Thrombosis

Serious thrombotic events, including sagittal sinus thrombosis and pulmonary embolism, have been reported following treatment with L-asparaginase class products. Discontinue RYLAZE for a thrombotic event, and administer appropriate antithrombotic therapy. Consider resumption of treatment with RYLAZE only if the patient had an uncomplicated thrombosis.

Hemorrhage

Bleeding was reported in 17% of patients treated with RYLAZE, and it was severe in 1%. Most commonly observed reactions were bruising (8%) (contusion, increased tendency to bruise and injection site bruising) and nose bleeding (6%), which was severe in 1% of patients. Other observed bleeding reactions included hematuria (2%), disseminated intravascular coagulopathy (1%), rectal bleeding (1%) and gingival bleeding (1%).

In patients treated with asparaginase class products, hemorrhage may be associated with increased prothrombin time (PT), increased partial thromboplastin time (PTT), and hypofibrinogenemia. Consider appropriate replacement therapy in patients with severe or symptomatic coagulopathy.

Hepatotoxicity

Elevated bilirubin and/or transaminases occurred in 62% of patients treated with RYLAZE in clinical trials, and 12% had Grade ≥3 elevations.

Inform patients of the signs and symptoms of hepatotoxicity. Evaluate bilirubin and transaminases prior to treatment every 2-3 weeks and as indicated clinically during treatment with RYLAZE. In the event of serious liver toxicity, discontinue treatment with RYLAZE and provide supportive care.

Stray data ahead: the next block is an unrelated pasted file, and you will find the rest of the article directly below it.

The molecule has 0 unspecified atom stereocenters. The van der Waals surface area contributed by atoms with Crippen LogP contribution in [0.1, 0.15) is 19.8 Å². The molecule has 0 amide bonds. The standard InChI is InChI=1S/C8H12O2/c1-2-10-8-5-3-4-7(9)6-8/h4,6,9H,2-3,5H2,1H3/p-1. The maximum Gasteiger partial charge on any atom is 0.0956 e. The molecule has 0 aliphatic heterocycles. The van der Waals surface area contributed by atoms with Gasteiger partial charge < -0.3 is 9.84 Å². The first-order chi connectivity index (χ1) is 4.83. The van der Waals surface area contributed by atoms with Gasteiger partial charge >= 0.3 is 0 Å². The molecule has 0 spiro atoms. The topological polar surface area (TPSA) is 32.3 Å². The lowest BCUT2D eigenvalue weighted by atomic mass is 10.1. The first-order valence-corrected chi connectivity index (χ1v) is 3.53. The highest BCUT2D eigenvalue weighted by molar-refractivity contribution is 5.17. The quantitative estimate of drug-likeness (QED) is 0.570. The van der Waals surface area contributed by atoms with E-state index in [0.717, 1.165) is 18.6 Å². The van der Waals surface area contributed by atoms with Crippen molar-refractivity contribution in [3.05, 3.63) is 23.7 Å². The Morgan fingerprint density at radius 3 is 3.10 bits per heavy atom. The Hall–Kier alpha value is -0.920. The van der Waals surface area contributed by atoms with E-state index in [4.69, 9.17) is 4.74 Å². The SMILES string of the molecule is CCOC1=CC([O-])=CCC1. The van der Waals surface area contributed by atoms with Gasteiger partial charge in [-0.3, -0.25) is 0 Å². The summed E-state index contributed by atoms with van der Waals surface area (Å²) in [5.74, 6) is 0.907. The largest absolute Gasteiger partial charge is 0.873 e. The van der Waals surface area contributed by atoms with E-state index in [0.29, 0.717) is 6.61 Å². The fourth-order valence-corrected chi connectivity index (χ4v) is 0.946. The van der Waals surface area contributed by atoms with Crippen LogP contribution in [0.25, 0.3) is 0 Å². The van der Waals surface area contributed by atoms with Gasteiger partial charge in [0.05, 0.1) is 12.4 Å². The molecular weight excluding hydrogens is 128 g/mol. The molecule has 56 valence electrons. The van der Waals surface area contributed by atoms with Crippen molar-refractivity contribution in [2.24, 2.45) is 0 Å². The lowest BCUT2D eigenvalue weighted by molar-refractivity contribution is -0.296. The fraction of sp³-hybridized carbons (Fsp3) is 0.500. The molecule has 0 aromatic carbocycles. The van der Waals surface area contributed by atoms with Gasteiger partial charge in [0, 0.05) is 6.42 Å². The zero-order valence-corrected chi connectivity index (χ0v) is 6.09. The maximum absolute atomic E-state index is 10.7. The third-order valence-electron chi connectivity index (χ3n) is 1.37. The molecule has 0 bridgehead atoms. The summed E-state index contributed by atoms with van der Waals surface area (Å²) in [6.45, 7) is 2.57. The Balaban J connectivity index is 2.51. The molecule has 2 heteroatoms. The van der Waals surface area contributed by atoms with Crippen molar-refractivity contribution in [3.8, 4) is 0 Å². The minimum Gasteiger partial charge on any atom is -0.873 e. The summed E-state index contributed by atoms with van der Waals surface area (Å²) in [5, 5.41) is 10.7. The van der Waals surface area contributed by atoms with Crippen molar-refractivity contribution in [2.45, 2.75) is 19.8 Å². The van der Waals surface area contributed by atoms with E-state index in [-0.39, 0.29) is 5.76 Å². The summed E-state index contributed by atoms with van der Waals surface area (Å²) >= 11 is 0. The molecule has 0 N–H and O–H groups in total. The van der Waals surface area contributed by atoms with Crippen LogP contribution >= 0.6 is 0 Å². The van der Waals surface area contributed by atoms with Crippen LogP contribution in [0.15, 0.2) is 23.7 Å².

Adverse Reactions

Serious adverse reactions occurred in 55% of patients who received RYLAZE. The most frequent serious adverse reactions (in ≥5% of patients) were febrile neutropenia, dehydration, pyrexia, stomatitis, diarrhea, drug hypersensitivity, infection, nausea, and viral infection.

The most common adverse reactions (incidence >20%) with RYLAZE are abnormal liver test (70%), nausea (46%), musculoskeletal pain (39%), fatigue (36%), infection (30%), headache (30%), pyrexia (27%), drug hypersensitivity (24%), febrile neutropenia (24%), decreased appetite (21%), stomatitis (21%), bleeding (21%), and hyperglycemia (21%).